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  1. #1
    Registered User andante's Avatar
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    Default Give me some air!

    I plan to use a HH asymm for the warmer part of my AT thruhike, and tried it at home. VERY comfortable but quite stuffy in still air. Must be the fine mesh netting. My question: how do you breathe when you have the fly tied down tight right onto the netting, as on a stormy night? Just get used to it? Turn blue?
    Bob Nicholson
    "Andante," changed to "Now or Never" on trail
    GA-ME 2004

  2. #2

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    Quote Originally Posted by andante
    I plan to use a HH asymm for the warmer part of my AT thruhike, and tried it at home. VERY comfortable but quite stuffy in still air. Must be the fine mesh netting. My question: how do you breathe when you have the fly tied down tight right onto the netting, as on a stormy night? Just get used to it? Turn blue?
    You shouldn't need to have the fly completely tied down tight to the netting.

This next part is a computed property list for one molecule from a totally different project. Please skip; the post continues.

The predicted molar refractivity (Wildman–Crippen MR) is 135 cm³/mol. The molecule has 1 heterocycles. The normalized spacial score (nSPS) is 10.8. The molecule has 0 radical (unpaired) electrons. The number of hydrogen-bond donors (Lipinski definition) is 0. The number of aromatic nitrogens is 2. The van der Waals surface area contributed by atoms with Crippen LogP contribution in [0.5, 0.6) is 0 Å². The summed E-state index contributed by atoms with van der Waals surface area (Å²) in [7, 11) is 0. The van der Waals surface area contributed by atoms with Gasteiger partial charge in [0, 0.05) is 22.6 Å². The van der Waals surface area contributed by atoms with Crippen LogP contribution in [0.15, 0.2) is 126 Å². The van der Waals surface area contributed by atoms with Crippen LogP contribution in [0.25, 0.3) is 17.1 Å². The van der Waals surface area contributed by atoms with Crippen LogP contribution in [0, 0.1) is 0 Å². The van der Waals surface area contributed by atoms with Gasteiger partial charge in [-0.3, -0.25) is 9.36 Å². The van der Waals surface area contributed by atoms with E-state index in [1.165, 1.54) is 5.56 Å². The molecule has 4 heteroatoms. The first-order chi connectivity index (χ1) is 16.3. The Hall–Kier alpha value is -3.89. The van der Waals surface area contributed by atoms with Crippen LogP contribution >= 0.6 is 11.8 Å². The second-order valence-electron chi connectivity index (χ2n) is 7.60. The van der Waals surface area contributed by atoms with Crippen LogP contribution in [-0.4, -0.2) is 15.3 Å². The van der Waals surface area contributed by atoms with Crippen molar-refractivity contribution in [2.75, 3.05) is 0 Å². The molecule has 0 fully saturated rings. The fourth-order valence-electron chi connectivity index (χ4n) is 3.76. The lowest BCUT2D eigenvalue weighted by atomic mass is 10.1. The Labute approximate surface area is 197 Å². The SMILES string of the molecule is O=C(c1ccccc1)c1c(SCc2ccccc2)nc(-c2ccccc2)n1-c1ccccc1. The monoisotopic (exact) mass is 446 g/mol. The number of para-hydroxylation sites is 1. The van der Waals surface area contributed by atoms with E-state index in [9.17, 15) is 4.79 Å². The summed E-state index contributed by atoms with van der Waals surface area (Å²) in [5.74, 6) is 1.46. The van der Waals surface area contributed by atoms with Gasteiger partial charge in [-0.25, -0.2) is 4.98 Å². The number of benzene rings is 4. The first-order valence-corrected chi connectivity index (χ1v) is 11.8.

For pitching in stormy weather, the trick is to tie out the sides of the fly first, then tighten up the ridgeline. Try this and see if it helps:

    Initially have the fly ridgeline attachements VERY loose. Stake out the hammock sides a little bit closer than usual, and tie out the sides of the fly to these stakes. Clip the fly's side "mitten hooks" to the hammock side guy-lines. This is to help prevent the fly from acting like a kite and allowing rain in the sides. Tighten up the fly side guy lines a bit, not too tight but not loose.

    Now tighten up the ridgeline attachments, lifting the fly off the center of the hammock a couple inches while still providing good coverage.

    This should help a lot in allowing for some airflow while keeping the rain out.

    -- Lew

  3. #3
    Section Hiker 350 miles DebW's Avatar
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    Default

    I've also noticed how stuffy it is inside no-see-um netting. I've used a Bug Hut mosquite net that covers the top
    1/3 of my sleeping bag and sweltered when there was a nice breeze without it. I went with the Speer Hammock because the bug net is removable and I prefer a breeze across my face while I sleep.

  4. #4
    Yellow Jacket
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    You have hit upon one of the problems with an attached net. Either switch to a Speer-like hammock or deal with it.

    I have an HH as well. Here is my setup rain or shine...
    1. Site selection. If it is hot and stuffy pick a spot that is more open. If you are expecting blowing rain do otherwise. Rain with a light wind isn't really much of an issue. Try to put the head side tie-out into the wind if you expect blowing rain. A short (20 minute) summer thunder storm isn't much to worry about as you'll see only a bit of rain splash from the strom. A prolong blowing rain storm is something to worry about.